This does not mean there is a single correct way that early childhood professionals and services must approach 26 January.

Resourced to understand and focus on children and families

Navigating how services approach 26 January may be more complex for some educators and in some communities than for others. The skills, resources and support required may depend on the nature of your setting, the team and leadership you work with, and the children and families in your community. Where opinions differ or debate becomes heated, it’s important to stay engaged, listen and be respectful. Try to stay with the discussion if you can, rather than stifle or turn away from it, just as you would address difficult conversations, disrespect or incomplete understanding between colleagues, among groups of children or with families on other matters.

You may want to take a low-key approach or you may want to lead on the issue. This will depend on where you and your team are on the journey towards understanding Australia and integrating its past. What you do will look different according to your own capacity and whether you provide education and care in your own home as part of for instance family day care, in a stand-alone long day care centre, within a larger organisation or another context. Your region and the particular children, families and immediate local community that your early childhood education and care setting belongs to will shape your considerations too. The main point is that you are thoughtful, informed, respectful and guided by your professional standards and skills as an educator.

There are many places, people and resources you can find to increase your own understanding especially if you feel uncertain where to begin or want to ‘have a go’ but are not confident you understand the issues or different perspectives. Narragunnawali, SNAICC‑the national voice for our childrenReconciliation Australia, and Australian Institute of Aboriginal and Torres Strait Islander Studies (AITSIS) are some of the places where early childhood educators can find resources, ideas and case studies.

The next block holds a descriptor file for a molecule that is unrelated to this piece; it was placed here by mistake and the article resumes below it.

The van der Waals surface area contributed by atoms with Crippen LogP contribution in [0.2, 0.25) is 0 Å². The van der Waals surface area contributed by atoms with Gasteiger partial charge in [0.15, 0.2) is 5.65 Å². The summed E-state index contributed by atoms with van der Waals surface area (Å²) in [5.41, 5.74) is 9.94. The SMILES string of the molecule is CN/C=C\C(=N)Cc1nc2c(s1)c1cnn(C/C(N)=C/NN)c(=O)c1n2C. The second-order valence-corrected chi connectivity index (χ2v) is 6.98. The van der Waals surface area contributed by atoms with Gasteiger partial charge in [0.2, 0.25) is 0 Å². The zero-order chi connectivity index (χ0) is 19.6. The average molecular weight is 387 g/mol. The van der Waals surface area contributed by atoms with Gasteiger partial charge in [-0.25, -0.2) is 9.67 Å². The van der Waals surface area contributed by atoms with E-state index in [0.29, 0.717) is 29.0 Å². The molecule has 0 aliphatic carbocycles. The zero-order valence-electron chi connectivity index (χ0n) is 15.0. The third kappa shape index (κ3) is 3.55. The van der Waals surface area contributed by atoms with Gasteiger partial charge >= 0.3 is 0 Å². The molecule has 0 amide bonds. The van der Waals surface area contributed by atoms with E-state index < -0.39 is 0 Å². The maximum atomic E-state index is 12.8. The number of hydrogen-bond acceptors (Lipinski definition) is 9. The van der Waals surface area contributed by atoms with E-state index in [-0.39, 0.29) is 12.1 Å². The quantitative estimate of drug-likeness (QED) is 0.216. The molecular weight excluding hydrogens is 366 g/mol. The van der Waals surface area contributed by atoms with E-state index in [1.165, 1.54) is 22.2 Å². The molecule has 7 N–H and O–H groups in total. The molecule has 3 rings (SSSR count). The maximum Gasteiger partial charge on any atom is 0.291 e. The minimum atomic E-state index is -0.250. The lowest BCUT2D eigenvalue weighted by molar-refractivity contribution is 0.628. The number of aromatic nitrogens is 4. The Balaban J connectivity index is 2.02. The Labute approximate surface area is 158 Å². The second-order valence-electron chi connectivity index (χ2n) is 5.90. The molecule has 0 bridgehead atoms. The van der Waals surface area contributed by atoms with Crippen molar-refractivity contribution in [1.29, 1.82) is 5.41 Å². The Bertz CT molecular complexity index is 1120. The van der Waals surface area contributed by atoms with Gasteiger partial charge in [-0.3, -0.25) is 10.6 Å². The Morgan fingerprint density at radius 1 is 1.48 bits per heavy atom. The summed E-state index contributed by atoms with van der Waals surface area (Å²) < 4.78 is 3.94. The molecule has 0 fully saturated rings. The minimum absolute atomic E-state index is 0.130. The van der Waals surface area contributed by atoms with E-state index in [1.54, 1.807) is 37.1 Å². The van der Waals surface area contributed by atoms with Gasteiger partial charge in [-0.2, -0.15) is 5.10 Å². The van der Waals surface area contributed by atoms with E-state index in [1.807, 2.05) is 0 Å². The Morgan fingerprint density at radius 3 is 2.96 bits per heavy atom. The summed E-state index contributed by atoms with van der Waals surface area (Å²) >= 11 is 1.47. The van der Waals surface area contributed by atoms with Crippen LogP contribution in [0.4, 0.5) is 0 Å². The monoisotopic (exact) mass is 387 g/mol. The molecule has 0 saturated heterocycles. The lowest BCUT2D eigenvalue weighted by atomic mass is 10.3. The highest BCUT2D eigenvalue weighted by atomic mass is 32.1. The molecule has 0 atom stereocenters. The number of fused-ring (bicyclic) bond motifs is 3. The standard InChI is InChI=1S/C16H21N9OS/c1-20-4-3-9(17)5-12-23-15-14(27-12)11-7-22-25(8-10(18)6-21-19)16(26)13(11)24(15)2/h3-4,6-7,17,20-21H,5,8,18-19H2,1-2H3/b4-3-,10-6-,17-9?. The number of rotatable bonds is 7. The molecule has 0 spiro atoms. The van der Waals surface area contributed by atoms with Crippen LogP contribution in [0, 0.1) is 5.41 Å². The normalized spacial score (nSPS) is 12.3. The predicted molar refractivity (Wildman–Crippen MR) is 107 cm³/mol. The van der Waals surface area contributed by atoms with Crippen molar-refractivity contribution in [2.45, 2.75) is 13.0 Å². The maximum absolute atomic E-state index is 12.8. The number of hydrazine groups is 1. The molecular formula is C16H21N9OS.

Belonging and being are never ‘done’ for young children. So too, reconciliation with the peoples and cultures unique to this continent and our understanding of what it means to be Australian will continue to evolve.

ECA believes it is worth celebrating all that is wonderful and true about Australia.
The Australian community needs a day that allows everyone to unite in celebration of who we are, where we’ve come from and where we are headed. This needs a change of heart and approach, as well as a change of date.


You can find the resources mentioned in this article listed below and click here for Early Childhood Australia’s Reconciliation Action Plan.

  • Narragunnawali—https://www.narragunnawali.org.au/about
  • SNAICC-the national voice for our children—https://www.snaicc.org.au/
  • Reconciliation Australia—https://www.reconciliation.org.au/
  • Australian Institute of Aboriginal and Torres Strait Islander Studies (AITSIS)—https://aiatsis.gov.au/

You can also read an insightful blog here that explores the issue written by Catharine Hydon in 2018. Catharine is the Co-Chair of the ECA Reconciliation Advisory Group and has extensive experience in the early childhood sector in Australia and overseas.

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Early Childhood Australia

Early Childhood Australia (ECA) has been a voice for young children since 1938. We are the peak early childhood advocacy organisation, acting in the interests of young children, their families and those in the early childhood field. ECA advocates to ensure quality, social justice and equity in all issues relating to the education and care of children aged birth to eight years.